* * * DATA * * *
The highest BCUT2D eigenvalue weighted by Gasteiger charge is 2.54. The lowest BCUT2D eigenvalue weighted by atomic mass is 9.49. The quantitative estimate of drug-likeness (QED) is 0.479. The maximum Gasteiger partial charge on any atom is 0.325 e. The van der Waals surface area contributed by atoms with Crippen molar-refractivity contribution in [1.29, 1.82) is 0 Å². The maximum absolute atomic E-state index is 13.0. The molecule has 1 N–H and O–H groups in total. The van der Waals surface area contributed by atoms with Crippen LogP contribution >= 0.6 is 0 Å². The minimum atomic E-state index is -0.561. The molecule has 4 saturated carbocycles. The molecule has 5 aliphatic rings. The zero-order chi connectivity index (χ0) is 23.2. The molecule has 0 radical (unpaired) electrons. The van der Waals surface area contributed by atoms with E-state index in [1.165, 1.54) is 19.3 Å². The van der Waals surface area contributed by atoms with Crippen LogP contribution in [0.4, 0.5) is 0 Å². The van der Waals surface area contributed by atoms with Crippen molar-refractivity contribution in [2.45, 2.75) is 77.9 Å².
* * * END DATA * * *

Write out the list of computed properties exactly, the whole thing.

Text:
The highest BCUT2D eigenvalue weighted by Gasteiger charge is 2.54. The lowest BCUT2D eigenvalue weighted by atomic mass is 9.49. The quantitative estimate of drug-likeness (QED) is 0.479. The maximum Gasteiger partial charge on any atom is 0.325 e. The van der Waals surface area contributed by atoms with Crippen molar-refractivity contribution in [1.29, 1.82) is 0 Å². The maximum absolute atomic E-state index is 13.0. The molecule has 1 N–H and O–H groups in total. The van der Waals surface area contributed by atoms with Crippen LogP contribution >= 0.6 is 0 Å². The minimum atomic E-state index is -0.561. The molecule has 4 saturated carbocycles. The molecule has 5 aliphatic rings. The zero-order chi connectivity index (χ0) is 23.2. The molecule has 0 radical (unpaired) electrons. The van der Waals surface area contributed by atoms with E-state index in [1.165, 1.54) is 19.3 Å². The van der Waals surface area contributed by atoms with Crippen LogP contribution in [0.4, 0.5) is 0 Å². The van der Waals surface area contributed by atoms with Crippen molar-refractivity contribution in [2.45, 2.75) is 77.9 Å².